Do Temporal Processing Deficits Cause Phonological Processing Problems? This study tested the hypothesis that temporal processing deficits underlie phonological processing problems. The subjects were children aged 8 to 10 years (N=110) who were separated into 2 groups on the basis of whether their reading scores were normal or poor. As predicted by many earlier studies, children with poor ... Research Article
Research Article  |   August 1999
Do Temporal Processing Deficits Cause Phonological Processing Problems?
 
Author Affiliations & Notes
  • Susan Nittrouer
    Boys Town National Research Hospital Omaha, NE
  • Contact author: Susan Nittrouer, PhD, Boys Town National Research Hospital, 555 North 30th Street, Omaha, NE 68131.
    Contact author: Susan Nittrouer, PhD, Boys Town National Research Hospital, 555 North 30th Street, Omaha, NE 68131.×
Article Information
Speech, Voice & Prosody / Language / Research Articles
Research Article   |   August 1999
Do Temporal Processing Deficits Cause Phonological Processing Problems?
Journal of Speech, Language, and Hearing Research, August 1999, Vol. 42, 925-942. doi:10.1044/jslhr.4204.925
History: Received August 12, 1998 , Accepted January 28, 1999
 
Journal of Speech, Language, and Hearing Research, August 1999, Vol. 42, 925-942. doi:10.1044/jslhr.4204.925
History: Received August 12, 1998; Accepted January 28, 1999

This study tested the hypothesis that temporal processing deficits underlie phonological processing problems. The subjects were children aged 8 to 10 years (N=110) who were separated into 2 groups on the basis of whether their reading scores were normal or poor. As predicted by many earlier studies, children with poor reading scores demonstrate poor abilities on tests of phonological awareness, as well as on 2 other language tasks that depend on phonological processing. Two specific tests of the temporal processing hypothesis were conducted. Children in both groups were tested (a) on their abilities to recall sequences of nonspeech tones presented at various rates and (b) on their abilities to make phonetic decisions using brief and transitional properties of the speech signal, especially formant transitions (the purported "trouble spot" in the speech signal for children with phonological processing problems). The children with poor phonological processing abilities showed no special difficulty recalling rapidly presented nonspeech stimuli, and, in their phonetic decisions, they were able to use brief and transitional signal properties, including formant transitions, at least as well as other children. Therefore, no evidence was found to support the hypothesis that temporal processing deficits cause phonological processing problems.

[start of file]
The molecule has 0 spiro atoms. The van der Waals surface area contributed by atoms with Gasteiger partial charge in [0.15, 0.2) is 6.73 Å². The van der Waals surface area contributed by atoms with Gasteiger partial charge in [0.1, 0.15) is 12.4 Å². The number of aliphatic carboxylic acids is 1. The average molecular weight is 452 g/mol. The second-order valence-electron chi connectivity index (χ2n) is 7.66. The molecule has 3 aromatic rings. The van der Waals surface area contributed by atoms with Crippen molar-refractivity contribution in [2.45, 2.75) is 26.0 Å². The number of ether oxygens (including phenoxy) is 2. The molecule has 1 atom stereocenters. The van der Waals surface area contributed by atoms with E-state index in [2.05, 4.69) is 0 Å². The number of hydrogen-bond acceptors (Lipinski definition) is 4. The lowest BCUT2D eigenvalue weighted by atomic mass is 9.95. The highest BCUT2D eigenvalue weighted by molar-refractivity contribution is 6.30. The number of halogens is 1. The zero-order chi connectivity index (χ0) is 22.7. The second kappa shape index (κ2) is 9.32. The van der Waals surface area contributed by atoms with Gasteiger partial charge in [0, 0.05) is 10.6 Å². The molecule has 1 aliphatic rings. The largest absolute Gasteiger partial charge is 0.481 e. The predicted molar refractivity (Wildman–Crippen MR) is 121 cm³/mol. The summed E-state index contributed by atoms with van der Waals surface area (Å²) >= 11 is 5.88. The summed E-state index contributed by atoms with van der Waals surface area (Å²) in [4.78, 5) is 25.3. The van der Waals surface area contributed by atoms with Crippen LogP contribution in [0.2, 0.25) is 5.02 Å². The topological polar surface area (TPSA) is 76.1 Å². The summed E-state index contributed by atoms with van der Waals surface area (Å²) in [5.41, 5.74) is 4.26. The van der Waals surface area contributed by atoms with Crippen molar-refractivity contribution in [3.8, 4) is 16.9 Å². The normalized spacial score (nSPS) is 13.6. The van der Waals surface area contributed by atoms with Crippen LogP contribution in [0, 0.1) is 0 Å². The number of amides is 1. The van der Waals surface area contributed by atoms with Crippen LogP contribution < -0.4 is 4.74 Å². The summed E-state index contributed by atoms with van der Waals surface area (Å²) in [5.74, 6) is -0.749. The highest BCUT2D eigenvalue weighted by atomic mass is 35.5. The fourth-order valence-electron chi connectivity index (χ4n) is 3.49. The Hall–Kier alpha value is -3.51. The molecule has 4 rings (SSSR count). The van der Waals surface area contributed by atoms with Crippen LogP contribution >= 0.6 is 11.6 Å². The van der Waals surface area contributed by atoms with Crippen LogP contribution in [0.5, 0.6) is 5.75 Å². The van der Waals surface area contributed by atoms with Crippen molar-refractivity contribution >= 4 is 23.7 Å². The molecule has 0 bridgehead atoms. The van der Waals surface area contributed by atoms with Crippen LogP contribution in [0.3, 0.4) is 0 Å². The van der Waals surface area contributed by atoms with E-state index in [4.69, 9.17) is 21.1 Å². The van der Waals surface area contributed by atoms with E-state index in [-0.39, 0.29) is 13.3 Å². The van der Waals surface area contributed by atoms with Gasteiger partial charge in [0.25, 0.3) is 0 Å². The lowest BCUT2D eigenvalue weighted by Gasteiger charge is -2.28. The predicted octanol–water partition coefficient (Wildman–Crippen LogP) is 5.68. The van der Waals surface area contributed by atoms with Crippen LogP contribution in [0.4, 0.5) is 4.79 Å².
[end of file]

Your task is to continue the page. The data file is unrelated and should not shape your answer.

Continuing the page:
Acknowledgments
This work was supported by Grant P60 DC-00982 from the National Institute on Deafness and Other Communication Disorders to Boys Town National Research Hospital. Court S. Crowther, Nancy Luke, Mary Jane Manhart, Marnie E. Miller, and John Schneider helped with data collection and analysis. Walt Jesteadt, Donna L. Neff, and Carol J. Strong provided comments on an earlier draft of this manuscript.
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